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strategies in the region. Even the most experienced researchers on the Horn of Africa acknowledge the lack of information on what works and what does not. Developing evidenced-based strategies means trying out technological and institutional inno- vations to cope with the region’s problems—and then rigorously evaluating those innovations. Rel- evant ideas and technologies can be imported from extensive livestock systems elsewhere in the world, such as Africa, Australia, Central Asia and China, the Middle East, and North America. New technol- ogies could include greater use of cellular phones for market and early warning information, satellite- based weather information on rainfall and pasture availability, index-based livestock insurance, and improved seeds. Institutional innovations might include improved regulation of water points, cre- ation of livestock corridors (especially where irriga- tion schemes are present), strategic investments in infrastructure with stronger links to livestock cen- ters, value-chain interventions (such as fatening of livestock), mobile schools and clinics, and public– private partnerships to encourage private invest- ment in the region. All of these schemes could help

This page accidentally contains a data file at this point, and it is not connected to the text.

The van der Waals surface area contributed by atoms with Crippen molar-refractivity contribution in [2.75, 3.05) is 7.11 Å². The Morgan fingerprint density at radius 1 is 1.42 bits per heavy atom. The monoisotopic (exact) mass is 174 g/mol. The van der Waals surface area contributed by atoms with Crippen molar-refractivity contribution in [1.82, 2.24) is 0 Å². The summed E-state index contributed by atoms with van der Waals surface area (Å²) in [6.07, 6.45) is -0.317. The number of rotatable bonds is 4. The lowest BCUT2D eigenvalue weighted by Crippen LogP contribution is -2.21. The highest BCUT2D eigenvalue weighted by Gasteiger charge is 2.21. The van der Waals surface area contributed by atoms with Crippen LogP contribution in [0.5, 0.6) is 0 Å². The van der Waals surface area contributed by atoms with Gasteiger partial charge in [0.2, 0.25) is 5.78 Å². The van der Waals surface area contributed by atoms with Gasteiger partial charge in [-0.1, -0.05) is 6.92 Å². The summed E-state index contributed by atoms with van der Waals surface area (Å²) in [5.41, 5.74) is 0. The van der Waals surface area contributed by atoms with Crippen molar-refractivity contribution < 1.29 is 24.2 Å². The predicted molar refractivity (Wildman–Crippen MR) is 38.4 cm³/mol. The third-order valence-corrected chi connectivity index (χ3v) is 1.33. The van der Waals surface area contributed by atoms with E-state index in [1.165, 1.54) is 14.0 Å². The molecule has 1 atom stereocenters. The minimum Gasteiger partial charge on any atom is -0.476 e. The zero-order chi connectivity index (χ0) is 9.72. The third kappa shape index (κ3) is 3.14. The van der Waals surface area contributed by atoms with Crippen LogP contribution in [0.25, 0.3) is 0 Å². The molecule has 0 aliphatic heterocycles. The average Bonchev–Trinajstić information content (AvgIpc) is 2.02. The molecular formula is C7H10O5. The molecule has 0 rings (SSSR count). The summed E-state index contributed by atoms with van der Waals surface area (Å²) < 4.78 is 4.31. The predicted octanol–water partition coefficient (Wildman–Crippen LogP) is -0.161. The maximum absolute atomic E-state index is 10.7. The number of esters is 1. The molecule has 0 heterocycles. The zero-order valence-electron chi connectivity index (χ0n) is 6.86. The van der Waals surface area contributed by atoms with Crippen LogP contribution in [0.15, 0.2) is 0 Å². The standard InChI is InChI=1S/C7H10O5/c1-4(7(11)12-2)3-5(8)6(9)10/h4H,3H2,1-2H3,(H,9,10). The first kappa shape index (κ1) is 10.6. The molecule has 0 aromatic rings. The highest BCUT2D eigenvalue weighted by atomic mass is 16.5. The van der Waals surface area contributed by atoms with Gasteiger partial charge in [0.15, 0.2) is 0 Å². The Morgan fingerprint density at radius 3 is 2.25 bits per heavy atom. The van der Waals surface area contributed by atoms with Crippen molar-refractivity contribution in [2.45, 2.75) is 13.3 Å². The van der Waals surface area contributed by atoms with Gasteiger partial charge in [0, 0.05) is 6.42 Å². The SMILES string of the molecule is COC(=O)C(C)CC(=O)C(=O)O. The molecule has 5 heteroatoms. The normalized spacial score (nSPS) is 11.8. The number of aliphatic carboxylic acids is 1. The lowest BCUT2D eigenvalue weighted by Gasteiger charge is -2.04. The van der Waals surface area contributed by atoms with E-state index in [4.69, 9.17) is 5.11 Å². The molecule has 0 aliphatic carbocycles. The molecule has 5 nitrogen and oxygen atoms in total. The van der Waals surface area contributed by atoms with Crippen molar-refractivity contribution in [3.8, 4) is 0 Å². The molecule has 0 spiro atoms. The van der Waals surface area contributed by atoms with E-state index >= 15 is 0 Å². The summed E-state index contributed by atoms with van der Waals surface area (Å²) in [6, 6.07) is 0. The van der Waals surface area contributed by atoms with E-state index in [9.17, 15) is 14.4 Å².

mitigate the disadvantages of distance and the vagaries of the climate, but figuring out what works and what does not will require greater experimen- tation and more rigorous evaluation.


MOVING FORWARD


Major climatic shocks in the Horn of Africa are inevitable, but human vulnerability to these shocks is not. Promoting social, economic, and ecological transformation in the region could build up resil- ience to these shocks and mitigate the slower- moving stresses that also undermine progress in the Horn. Achieving that resilience requires investing more in both livestock and nonlive- stock sectors, rapidly expanding infrastructure and human capital, making synergistic improve- ments in disaster risk management and develop- ment interventions, and improving governance and conflict resolution efforts. Te precise instruments for achieving these outcomes are less obvious, but they must inevitably be the product of innova- tion, experimentation, and—not least—political commitment. ■


DISASTERS


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